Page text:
Mom told Julia, “You have to promise me you will build your cabin.”

Julia Cabin

Her cabin serves as the perfect place for a quiet retreat or an interesting workshop.

   Julia remembers, “She made my dream come true. The cabin was her vision for me.” Amish built this perfect place for an herbal experience in nature’s own setting. She takes pride in her cabin and conducts workshops there to tell others about the benefits of using herbs for culinary as well as medicinal purposes. Take a beautiful drive through Amish country to rural Fresno to find her business called A Simpler Thyme.

Julia Herb Garden

Her house and cabin are surrounded by herb gardens.

   “God put herbs on this earth for our benefit,” so Julia wants to make people passionate about using herbs and doing things naturally. Everything our body needs is right in front of us, such as herbs, fruits, vegetables, nuts, seeds, grains, trees, water, fresh air, and sunshine.

Julia Sprouting Lentils

Julia always has a jar of sprouting lentils around for a healthy snack.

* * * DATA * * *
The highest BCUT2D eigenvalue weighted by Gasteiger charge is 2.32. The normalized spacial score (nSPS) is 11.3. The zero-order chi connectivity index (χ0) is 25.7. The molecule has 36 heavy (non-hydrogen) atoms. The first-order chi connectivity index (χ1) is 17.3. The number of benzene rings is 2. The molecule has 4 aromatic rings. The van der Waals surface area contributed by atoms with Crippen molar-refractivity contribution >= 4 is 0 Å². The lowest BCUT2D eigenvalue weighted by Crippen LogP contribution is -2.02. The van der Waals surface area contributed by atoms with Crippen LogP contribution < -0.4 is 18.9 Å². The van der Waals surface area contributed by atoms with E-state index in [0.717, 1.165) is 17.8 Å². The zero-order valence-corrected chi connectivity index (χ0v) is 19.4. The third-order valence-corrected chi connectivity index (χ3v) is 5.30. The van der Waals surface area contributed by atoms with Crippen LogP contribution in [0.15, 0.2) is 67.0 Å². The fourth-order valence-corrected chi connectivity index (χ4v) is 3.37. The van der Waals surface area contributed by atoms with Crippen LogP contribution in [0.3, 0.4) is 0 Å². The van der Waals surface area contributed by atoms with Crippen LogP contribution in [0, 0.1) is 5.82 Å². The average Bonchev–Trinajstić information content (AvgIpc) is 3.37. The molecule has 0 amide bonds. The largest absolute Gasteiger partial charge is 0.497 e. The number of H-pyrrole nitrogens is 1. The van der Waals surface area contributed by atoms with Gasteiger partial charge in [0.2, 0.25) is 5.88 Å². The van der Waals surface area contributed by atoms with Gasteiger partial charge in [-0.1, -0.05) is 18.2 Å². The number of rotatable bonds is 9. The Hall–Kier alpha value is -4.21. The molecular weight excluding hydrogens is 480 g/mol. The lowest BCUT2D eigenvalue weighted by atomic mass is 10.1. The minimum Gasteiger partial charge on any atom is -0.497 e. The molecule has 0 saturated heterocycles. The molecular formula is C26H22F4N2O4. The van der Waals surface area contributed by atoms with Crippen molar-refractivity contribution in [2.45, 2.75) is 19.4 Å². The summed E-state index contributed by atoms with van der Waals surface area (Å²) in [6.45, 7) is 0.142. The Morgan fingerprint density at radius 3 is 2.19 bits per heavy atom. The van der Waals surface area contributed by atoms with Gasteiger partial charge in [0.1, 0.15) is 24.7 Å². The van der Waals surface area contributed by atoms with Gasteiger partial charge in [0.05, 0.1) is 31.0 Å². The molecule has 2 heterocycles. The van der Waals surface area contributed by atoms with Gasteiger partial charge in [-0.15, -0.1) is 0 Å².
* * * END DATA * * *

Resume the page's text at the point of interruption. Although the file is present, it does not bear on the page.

We just need to learn how to use them better for ourselves and our families. Using healthy herbs in the food we prepare is an easy way of sneaking medicine to our family.

   She became even more passionate after her back injury in 2012. She fell down the steps and fractured her L5. Doctors wanted to do surgery, but Julia changed her diet and exercised, using food and herbs as her medicine. No surgery was required and her back is fine today.

   Her recent interest is iridology, the study of the human eye. While she cannot diagnose ailments, she can see strengths and weaknesses by looking at the iris of a person’s eye. Your iris serves as a map to your body. The left eye shows the medical history of the mother while the right eye tells that of the father.

Julia Mom's Bedroom with eyes

Julia received the answer as to whether she should study iridology from the quilt in her mom’s bedroom.

   At first, Julia wasn’t certain if she wanted to pursue studying all the needed information. She was looking for a sign to tell her what she should do. She sat down in a rocking chair in her mother’s bedroom and looked at the pattern on the back of the quilt. It looked like there were eyes all over it. At that moment, she felt sure she needed to pursue iridology. The eye is a lamp unto the body and a window to the soul.

Julia Entrance

An old-fashioned outhouse fits the scene perfectly.